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Posted: 9/25/2003 2:53:51 PM EDT
I have built several AR's of my own and helped a couple of co-workers modify theirs with new barrels, stocks etc. All of the rifles I have worked on have been taken to the range and fired by many of my fellow LEO's. A few of them have seen the light about the Black Rifle and the fun one can have with it. Plus, our Department is considering allowing patrol rifles to be carried in our cruisers. Several of my co-workers have approached me to BUILD them an AR.

If they buy the parts and I "help" them assemble the rifle, am I violating any of the ATF's rulings. I don't want to get into trouble.
Link Posted: 9/25/2003 3:08:17 PM EDT
To me "help" is the key word. They buy, they assemble, you supervise, no problem as far as I see. I could be wrong, have been before, will be again. MM419
Link Posted: 9/25/2003 3:25:44 PM EDT
Not a lawyer nor do I play one on TV.... but I would think that as long as they buy the parts & are present while you put it together (or with their help when needed) then everything should be OK. If they hand you all the parts at work, you take the pieces home & build it & give them the assembled rifle the next day at work then there might be a problem. And if you buy all the parts, put it together & they buy the finished rifle from you...[:(][peep]
Link Posted: 9/25/2003 5:23:01 PM EDT
[Last Edit: 9/25/2003 5:26:30 PM EDT by mcsd2598]
As long as you don't advertise to anyone what you are doing. If only you and the actual owner are present[wink, wink] who would know if you supervised or built it all by yourself? Tell the owner that if any serious inquiries are made about the build that you only supervised\assisted. Do you think the ATF or IRS is realy gonna go kickin' in doors over the excise tax. That would be a very remote possibility. Edit to add: I wouldn't build any one a rifle for patrol carry. I would go with a major factory brand and have any work done by a reputable gunsmith. If its for personal use go right ahead.
Link Posted: 9/25/2003 5:35:08 PM EDT
[Last Edit: 9/25/2003 5:35:56 PM EDT by 75shark]
You might check on what your dept will allow before everyone runs out and buys parts. The lower receiver is the make of the rifle so if they only allow say Colt,Bushmaster or Armalite such as mine does,you will need to have one of those lowers. Some agencies won't allow kit guns or guns that aren't factory built.
Link Posted: 9/25/2003 5:45:55 PM EDT
I don't see where the problem, if any, would lie. The lower has to be ran through for anyone to aquire it and if you yourself are aquiring the lower, then draw up a bill of sale to the new owner.
Link Posted: 9/25/2003 6:00:41 PM EDT
This may or may not have anything to do with your helping.... But you are not manufacturing anything... you are simply assembling. Plus you didn't mention whether you are going to charge them. Finally, as far as I know, even gun smiths don't need to have a license. Just as long as you are not manufacturing the lower (or other serial numbered part) for purposes of sale. But you may want to check on the legal forum or an actual lawyer.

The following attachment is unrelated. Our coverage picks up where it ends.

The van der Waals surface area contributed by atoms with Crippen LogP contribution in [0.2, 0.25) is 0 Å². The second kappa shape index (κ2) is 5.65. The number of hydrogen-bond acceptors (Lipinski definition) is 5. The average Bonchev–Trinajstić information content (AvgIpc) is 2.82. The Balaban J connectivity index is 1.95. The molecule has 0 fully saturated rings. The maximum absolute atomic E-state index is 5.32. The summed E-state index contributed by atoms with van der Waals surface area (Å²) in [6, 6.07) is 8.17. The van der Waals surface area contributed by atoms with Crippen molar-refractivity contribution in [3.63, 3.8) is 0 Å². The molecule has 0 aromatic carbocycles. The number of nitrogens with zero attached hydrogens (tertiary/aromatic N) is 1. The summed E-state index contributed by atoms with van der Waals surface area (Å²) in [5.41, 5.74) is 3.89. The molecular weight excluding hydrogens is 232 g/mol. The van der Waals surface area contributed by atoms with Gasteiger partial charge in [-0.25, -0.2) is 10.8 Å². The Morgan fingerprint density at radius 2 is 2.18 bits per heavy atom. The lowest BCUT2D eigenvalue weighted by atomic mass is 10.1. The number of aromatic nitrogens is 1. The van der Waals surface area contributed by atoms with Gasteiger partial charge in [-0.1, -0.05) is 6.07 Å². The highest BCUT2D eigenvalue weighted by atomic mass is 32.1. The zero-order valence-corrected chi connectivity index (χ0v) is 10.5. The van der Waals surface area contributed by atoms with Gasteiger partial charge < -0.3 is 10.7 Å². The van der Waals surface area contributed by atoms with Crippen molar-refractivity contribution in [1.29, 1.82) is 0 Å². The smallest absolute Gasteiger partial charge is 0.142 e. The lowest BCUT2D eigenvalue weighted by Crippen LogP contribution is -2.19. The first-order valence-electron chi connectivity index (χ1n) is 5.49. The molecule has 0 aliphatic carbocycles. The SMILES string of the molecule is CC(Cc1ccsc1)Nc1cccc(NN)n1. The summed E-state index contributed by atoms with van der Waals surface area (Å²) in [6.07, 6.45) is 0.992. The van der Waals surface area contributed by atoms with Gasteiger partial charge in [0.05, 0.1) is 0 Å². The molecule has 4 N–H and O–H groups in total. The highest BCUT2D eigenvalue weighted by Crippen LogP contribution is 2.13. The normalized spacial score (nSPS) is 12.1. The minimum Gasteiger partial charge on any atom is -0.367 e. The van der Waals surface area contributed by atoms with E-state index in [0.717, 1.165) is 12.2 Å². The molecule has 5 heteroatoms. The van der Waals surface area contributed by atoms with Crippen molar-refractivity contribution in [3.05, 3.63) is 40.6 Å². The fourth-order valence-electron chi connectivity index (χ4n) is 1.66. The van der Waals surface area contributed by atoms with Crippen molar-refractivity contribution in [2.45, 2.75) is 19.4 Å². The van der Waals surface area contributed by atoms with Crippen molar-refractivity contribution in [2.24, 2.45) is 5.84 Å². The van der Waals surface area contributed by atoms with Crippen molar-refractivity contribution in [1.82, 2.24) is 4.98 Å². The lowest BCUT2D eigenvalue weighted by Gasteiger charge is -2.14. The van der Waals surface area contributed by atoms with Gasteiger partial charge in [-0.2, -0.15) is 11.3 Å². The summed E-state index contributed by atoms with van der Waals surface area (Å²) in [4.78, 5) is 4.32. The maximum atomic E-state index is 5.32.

Link Posted: 9/25/2003 6:04:56 PM EDT
Originally Posted By Womb-Raider: I don't see where the problem, if any, would lie. The lower has to be ran through for anyone to aquire it and if you yourself are aquiring the lower, then draw up a bill of sale to the new owner.
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I would think that would lead to more problems. It might lead one to think that you were manufacturing rifles and avoiding taxes. If you are doing this for work, is there any chance that an area at your facility could be set aside for use assembling the rifles? You could round everyone up and help them assemble the rifles. Pretty hard to question that.
Link Posted: 9/25/2003 6:08:13 PM EDT
If you take possession of the lower then you need to tranfer the lower to you. If you are doing this for a business then you need to be licensed. If they stand there and watch you do the work then you don't need a licence because it hasn't left their possession. If you take all the upper parts home to assemble that, then take it back to them in the morning you will be legal since the upper isn't controlled and the lower never left their possession.
Link Posted: 9/25/2003 6:31:16 PM EDT
You all must live in commie land or as I like to call it the North. In the South once you buy a receiver ( the part with the numbers ) it is your property, you can trade, loan, or destroy it, like any other peice of your property. If you want your buddy to take a file or hammer to it then you can. The problem is if your buddy charges you or buys the receiver ( the part with the numbers ) knowing he is going to sell it to you. Chances are if you can sell your gun in the newspaper without having do any kind of transfer of ownership paperwork you should be able to work on freinds guns, for free. Some states require transfer paperwork to be filled out and turned in to the State Police on handguns only and some states require it on all guns. The problem is I can't think of any deep southern states that have laws like this just northern states and of course the Peoples Republic of Cal.